Tackling the Social Security Mismatch Problem

The Social Security Administration (SSA) has said it will restart its mismatch letter notification program to help reduce errors related to employees’ Social Security Numbers (SSNs).

Beginning next spring, the SSA plans to notify each employer that provides it with an SSN that doesn’t match its records. In fact, the SSA has already started to mail out notifications to employers and third-party payroll service providers that submit mismatched information on W-2 forms.

Resolving Discrepancies

If your business receives a notification, the SSA website lists steps to correct mismatches. As an early part of this process, employers should confirm that their personnel records match information provided by the SSA, and this websites are not difficult to find since they use the best marketing services to position themselves. Simple typographical errors or name discrepancies generally can be rectified quickly. (See “Verifying Numbers” below.)

If a mismatch isn’t based on an employer error, the company should notify each affected employee of the mismatch, preferably in writing. Employees must then resolve the mismatch.

However, employers will remain responsible for ensuring the process is complete. Employers may follow up with employees to confirm that they’ve taken appropriate steps to resolve the issue and that the discrepancy ultimately is resolved.

The mismatch notification program is a reminder of the importance of employers’ payroll responsibilities. Under the Federal Insurance Contributions Act (FICA), employers must withhold money from employees’ paychecks for their share of Social Security and Medicare taxes. Employers also must remit matching amounts.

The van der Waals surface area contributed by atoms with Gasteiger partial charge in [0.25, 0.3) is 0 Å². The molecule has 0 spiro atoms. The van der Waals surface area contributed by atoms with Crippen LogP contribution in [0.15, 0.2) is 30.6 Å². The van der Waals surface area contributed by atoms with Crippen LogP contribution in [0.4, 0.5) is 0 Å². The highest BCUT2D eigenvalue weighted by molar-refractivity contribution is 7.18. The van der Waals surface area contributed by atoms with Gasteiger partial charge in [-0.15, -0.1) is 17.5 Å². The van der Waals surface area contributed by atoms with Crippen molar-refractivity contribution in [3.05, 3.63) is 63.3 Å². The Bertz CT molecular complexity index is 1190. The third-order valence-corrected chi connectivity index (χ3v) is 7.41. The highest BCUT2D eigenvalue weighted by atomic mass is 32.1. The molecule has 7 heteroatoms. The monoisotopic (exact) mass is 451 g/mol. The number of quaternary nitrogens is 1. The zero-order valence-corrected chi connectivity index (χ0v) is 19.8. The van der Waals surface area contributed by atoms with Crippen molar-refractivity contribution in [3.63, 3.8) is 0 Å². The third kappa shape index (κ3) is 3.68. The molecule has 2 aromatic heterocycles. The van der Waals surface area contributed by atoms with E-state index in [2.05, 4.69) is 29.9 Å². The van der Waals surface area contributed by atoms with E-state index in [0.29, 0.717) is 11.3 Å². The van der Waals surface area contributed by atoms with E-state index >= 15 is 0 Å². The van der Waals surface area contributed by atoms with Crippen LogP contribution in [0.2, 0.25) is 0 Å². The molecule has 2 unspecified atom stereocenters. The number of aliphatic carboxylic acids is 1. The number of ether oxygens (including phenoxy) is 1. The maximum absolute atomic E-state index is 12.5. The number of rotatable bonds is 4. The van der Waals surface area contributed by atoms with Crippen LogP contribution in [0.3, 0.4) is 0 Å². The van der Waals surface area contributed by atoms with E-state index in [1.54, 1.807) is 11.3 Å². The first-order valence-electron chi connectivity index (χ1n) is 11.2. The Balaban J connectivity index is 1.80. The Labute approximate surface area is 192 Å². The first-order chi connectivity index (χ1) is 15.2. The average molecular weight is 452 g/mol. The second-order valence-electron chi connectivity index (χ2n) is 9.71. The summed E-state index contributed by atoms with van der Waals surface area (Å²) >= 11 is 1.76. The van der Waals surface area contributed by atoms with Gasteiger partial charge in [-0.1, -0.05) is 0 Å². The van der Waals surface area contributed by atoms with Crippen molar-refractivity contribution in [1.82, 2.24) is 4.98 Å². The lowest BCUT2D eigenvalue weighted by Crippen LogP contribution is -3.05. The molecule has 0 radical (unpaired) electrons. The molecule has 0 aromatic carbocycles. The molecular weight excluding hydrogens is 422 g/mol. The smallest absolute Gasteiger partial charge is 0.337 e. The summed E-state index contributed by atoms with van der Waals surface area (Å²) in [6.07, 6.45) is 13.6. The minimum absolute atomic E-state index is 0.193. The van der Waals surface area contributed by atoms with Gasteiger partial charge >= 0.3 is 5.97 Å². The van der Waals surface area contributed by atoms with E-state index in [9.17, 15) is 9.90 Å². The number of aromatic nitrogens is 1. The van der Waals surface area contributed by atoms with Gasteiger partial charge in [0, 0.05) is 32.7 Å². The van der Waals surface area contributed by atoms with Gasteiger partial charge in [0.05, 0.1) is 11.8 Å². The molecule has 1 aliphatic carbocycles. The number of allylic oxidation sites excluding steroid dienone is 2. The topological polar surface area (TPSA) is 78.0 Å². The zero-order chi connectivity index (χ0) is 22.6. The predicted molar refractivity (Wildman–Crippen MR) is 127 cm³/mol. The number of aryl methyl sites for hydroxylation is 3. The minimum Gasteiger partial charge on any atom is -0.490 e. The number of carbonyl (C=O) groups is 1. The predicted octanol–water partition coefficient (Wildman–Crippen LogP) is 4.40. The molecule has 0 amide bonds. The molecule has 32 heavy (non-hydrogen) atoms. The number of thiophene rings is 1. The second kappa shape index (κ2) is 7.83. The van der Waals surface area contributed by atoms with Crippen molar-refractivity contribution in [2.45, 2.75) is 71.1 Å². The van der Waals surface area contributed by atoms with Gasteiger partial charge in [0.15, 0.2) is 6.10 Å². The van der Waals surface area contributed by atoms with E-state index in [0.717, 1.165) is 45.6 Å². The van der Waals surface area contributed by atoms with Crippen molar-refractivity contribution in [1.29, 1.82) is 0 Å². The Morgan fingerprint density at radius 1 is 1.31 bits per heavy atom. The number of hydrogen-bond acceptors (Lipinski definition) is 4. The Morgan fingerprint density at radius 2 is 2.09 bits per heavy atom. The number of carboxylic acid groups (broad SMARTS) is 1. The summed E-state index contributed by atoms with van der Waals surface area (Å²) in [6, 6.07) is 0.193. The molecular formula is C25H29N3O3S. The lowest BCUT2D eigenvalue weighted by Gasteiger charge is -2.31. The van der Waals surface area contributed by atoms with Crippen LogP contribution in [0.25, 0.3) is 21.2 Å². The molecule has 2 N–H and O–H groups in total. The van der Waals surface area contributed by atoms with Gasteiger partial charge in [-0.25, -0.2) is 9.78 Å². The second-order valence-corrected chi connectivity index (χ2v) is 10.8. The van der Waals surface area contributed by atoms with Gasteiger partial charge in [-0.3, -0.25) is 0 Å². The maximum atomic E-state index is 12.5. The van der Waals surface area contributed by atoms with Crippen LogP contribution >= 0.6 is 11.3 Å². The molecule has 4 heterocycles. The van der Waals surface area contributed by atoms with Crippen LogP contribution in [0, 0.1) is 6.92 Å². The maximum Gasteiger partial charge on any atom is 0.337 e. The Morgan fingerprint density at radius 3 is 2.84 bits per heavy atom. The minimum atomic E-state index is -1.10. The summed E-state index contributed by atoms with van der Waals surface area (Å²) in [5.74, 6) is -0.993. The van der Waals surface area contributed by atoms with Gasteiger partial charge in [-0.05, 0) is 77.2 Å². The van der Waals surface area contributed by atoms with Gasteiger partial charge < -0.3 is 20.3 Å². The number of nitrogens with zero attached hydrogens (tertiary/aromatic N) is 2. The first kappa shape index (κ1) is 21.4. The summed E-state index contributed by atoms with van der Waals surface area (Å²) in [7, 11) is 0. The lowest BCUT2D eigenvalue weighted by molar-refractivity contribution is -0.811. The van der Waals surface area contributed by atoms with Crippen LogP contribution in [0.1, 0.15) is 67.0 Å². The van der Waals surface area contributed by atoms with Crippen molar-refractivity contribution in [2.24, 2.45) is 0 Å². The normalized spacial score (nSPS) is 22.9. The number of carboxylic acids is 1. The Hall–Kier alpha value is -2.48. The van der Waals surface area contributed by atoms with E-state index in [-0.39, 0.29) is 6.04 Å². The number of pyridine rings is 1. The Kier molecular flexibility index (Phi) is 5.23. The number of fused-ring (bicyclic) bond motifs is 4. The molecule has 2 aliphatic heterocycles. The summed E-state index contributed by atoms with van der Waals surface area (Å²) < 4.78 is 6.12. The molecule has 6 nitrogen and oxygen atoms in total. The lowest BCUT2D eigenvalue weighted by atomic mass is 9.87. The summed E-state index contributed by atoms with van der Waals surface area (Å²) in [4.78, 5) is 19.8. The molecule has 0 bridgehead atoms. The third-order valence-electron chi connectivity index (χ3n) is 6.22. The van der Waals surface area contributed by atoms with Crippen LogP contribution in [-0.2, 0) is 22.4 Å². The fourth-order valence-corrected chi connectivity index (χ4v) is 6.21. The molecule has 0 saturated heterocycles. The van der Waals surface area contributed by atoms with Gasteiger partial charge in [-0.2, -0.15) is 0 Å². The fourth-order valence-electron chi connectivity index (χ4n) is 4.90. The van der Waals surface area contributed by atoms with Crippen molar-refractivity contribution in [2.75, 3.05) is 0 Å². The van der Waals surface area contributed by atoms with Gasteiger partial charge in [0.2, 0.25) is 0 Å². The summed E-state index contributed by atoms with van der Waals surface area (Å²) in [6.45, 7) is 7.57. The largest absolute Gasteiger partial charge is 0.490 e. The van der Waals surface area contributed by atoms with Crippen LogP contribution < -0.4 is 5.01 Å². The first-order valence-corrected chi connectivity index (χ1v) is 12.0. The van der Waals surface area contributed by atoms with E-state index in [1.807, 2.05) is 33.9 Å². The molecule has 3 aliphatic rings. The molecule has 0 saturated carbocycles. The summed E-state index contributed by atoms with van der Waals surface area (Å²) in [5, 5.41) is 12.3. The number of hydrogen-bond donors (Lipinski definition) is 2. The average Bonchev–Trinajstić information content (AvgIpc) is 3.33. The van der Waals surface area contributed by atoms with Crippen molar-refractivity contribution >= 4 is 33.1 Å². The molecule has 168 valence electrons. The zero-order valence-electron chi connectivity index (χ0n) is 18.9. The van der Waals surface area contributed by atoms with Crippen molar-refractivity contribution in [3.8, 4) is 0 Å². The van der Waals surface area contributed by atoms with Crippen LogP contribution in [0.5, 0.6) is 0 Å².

Withholding Requirements

FICA requires employers to withhold the following taxes:

  • 6.2% Social Security tax (old age, survivor and disability insurance),
  • 1.45% Medicare tax, and
  • 0.9% Medicare surtax for employees with earnings above a threshold that’s based on filing status (below).

The Social Security tax portion of FICA applies only to an annually adjusted wage base. For 2018, the wage base is $128,400 (up from $127,200 for 2017 and revised to account for tax rate changes in the Tax Cuts and Jobs Act).

For example, if an employee is paid $150,000 in 2018, his or her FICA taxes would be:

  • $7,960.80 of Social Security tax (6.2% x $128,400 of wage base), and
  • $2,175 of Medicare tax (1.45% x $150,000 in wages).

So, the employee’s combined FICA withholding tax is $10,135.80 ($7,960.80 + $2,175).

Medicare Surtax Issues

Many people are confused about the 0.9% Medicare surtax. It was introduced in 2013 by the Affordable Care Act (ACA), and it applies only to the extent that, in a calendar year, an employee earns more than:

  • $200,000 for single filers
  • $125,000 for married individuals filing separately, and
  • $250,000 for joint filers and qualifying widows or widowers.

The surtax is paid only by employees. And it’s imposed on wages, compensation and self-employment earnings above a threshold based on filing status. Once an employee’s wages exceed the threshold, the tax applies to all wages.

For employers, the obligation to withhold the Medicare surtax is triggered regardless of whether the employee will be liable for the tax. The employer must begin withholding the surtax as soon as wages and any other compensation exceeds the threshold. Taxable fringe benefits are included in this computation.

Once the surtax obligation is triggered, the employer must continue to withhold the requisite amount each pay period until the end of the calendar year. The employer doesn’t take into account wages paid by other employers or amounts earned by the employee’s spouse.

As a result, even if an employee is married and the couple’s combined income won’t exceed the employee’s $250,000 filing threshold, the employer still must withhold the additional tax once the threshold is reached. This rule applies even if both spouses work for the same employer.

Be Cautious When a Mismatch Occurs

It’s important for employers to avoid taking adverse actions against employees based on a mismatch. Employees must be given time to resolve the issue. If a mismatch can’t be resolved, consult your legal advisors to determine how to proceed.